noonanMaggie Noonan completed the EVST 100 Introduction to the Environment course her sophomore year and came to realize that environmental issues can be an academic mission and not simply a personal passion.  She then decided on a major in Environmental Studies.  Noonan considers her sophomore year to be her most transformative while at Lafayette.  Beyond declaring a major she really cared about, she also joined the swim team, became involved in Greek Life and increased her involvement in her a cappella group, Cadence.  “I felt like I became more a part of the community here,” Maggie recalled.

In addition to her involvement in campus groups and activities, Maggie participated in two study abroad programs.  During the summer after her sophomore year, she studied in Costa Rica through the School for Field Studies.  Sustainability and biodiversity were the focus of her studies while in Costa Rica.  Noonan completed more environmentally related and research based studies in Australia during her junior year through the School for International Training.  The focuses of her studies on this trip were sustainability and environmental action.  While studying abroad was a unique and positive experience for Maggie, she was also excited about her participation in the EVST 400 Environmental Capstone course. The fall 2016 senior capstone class focused on projects meant to improve ecological sustainability on campus.  Noonan said she and her classmates were “quite riled up” about the projects and plans discussed in the course.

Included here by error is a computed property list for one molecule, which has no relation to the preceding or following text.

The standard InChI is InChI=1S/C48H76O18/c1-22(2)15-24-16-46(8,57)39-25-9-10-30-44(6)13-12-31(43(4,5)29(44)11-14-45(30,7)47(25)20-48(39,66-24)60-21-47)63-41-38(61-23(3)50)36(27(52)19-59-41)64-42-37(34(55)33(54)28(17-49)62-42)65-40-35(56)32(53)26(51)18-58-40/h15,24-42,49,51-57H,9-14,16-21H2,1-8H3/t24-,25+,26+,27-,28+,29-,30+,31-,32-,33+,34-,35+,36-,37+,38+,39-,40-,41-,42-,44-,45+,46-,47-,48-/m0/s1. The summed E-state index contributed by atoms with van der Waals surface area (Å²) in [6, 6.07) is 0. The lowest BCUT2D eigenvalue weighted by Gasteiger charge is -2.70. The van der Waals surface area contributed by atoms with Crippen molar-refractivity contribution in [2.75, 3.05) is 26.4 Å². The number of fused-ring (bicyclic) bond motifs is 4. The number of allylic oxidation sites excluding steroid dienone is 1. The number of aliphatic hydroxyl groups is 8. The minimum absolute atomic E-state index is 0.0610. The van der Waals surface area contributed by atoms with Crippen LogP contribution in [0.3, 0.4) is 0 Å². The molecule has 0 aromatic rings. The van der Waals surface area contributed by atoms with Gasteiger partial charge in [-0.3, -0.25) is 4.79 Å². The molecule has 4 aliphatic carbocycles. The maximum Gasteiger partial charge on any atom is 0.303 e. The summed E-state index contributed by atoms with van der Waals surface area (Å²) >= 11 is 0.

Noonan also worked at a social environmental organization called Food for Free in the summer of 2016.  Food for Free is a food waste rescue and redistribution operation in Cambridge, MA that picks up excess food from restaurants, schools and farmers’ markets and distributes it to under-served populations.  Through the same organization, Maggie also worked at a farm to grow food to be used at a local homeless shelter, Pine Street Inn.  “The focus is on providing healthy food to people who would not be able to access it otherwise,” Noonan explained.

For those considering a major in environmental studies, Maggie stressed the importance of environmental concerns in today’s society. “The things that you learn in [environmental studies] are things that apply to every part of your life. Everyone should take at least a course or two!”